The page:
2001-10-04 / Arts & Entertainment

Film Of Stephen King Tale Is "Beautiful And Poignant"

Film Of Stephen King Tale Is "Beautiful And Poignant"

Film Of Stephen King Tale Is "Beautiful And Poignant"

Anthony Hopkins and Anton Yelchin in "Hearts In Atlantis."				  cWarner BrothersAnthony Hopkins and Anton Yelchin in "Hearts In Atlantis." cWarner Brothers

By Christy LeMire

AP Entertainment Writer

"Hearts in Atlantis’’ amasses a team of major moviemaking power for a personal, intimate story.

Director Scott Hicks, nominated for an Academy Award for "Shine,’’ creates a golden, glowing mood that’s consistent and complete throughout this small coming-of-age story.

The screenplay from William Goldman, an Oscar winner for "All the President’s Men" and "Butch Cassidy and the Sundance Kid," is, as you would expect, crisp, honest and human.

And Anthony Hopkins, as a wanderer who rents a room in the house where a boy lives with his widowed mother, has crafted a textured, fascinating figure.

The film is beautiful and poignant, but deliberately paced and with no real surprises. If you’ve seen the ads, you know the players and you know Stephen King, you’ll know exactly what you’re getting when you walk into this.

"Hearts in Atlantis’’ is the latest adaptation of a King story, but it’s a hybrid of two earlier films based on the author’s works.

It has the melancholy childhood memories of "Stand By Me" crossed with the mysterious psychic stranger of "The Green Mile." But that’s fine, because those are two of the strongest King adaptations.

The flashback structure recalls "Stand by Me," with a middle-aged narrator (David Morse) who returns to his hometown for the funeral of an old friend and reflects on his youth.

Bobby Garfield (played as a child by Anton Yelchin) recalls the summer of 1960, when he turned 11, and Ted Brautigan (Hopkins) became a new boarder at the house he shared with his mother (Hope Davis).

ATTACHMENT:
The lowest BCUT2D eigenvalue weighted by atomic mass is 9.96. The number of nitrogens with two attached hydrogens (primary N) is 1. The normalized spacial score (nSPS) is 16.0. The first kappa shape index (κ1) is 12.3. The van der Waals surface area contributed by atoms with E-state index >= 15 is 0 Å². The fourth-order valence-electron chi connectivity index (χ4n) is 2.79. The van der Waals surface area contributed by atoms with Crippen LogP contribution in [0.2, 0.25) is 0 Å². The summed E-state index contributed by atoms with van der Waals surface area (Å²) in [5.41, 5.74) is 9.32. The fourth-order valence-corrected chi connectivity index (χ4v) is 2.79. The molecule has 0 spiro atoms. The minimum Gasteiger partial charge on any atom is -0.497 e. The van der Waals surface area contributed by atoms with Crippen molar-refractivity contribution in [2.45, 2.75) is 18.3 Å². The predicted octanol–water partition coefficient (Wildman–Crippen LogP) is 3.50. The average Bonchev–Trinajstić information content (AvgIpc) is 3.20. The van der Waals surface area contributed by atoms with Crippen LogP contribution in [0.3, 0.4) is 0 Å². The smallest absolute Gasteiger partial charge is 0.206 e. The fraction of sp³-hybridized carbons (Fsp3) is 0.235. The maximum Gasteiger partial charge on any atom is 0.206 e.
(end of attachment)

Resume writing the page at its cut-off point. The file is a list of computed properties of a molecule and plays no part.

Bobby’s dad died when he was 5, and he turns to Ted as a father figure. His two best friends, Carol (Mika Boorem) and Sully (Will Rothhaar), also take to him, spending long afternoons reading and playing games on the front porch.

Ted’s a little sketchy about his background, but he has an amazing ability of knowing everything that goes on, and he always happens to be in the right place when Bobby and his friends are in danger. He also warns that some "low men" are after him — men who wear wide-brimmed hats and dark clothes and drive flashy cars — and asks Bobby to watch out for them.

The movie is a little vague about the bad guys. Are they real? And what exactly do they want from him? It has something to do with his psychic abilities, but we never know.

No matter. The movie’s really about the summer that Bobby grew up, and entire scenes look like they were lifted straight from "Stand by Me.’’ Bobby and his friends spend their days frolicking in the woods with the golden sunlight streaming through the trees, and running along the railroad tracks.

The performances are uniformly excellent, especially from Davis as Bobby’s conflicted, self-absorbed mother whose loss of innocence mirrors her son’s. But the kids are the ones who steal the show.

It’s astonishing that the filmmakers found child actors who are so smart and poised, so real, without an ounce of cloying precociousness.

Boorem is utterly charming as Carol, Bobby’s neighbor with whom he experiences his first kiss. She also stood out earlier this year in the silly, convoluted "Along Came a Spider" and as Mel Gibson’s daughter last year in "The Patriot."

And Yelchin, who also appeared in "Along Came a Spider," holds his own magnificently with Hopkins. He brings to Bobby the perfect combination of goofy kid and blossoming adult. Watching him in the film’s wistful final moments will send you from the theater feeling bittersweet.

"Hearts in Atlantis,’’ a Warner Bros. release, is rated PG-13 for violence and thematic elements. Running time: 98 minutes.

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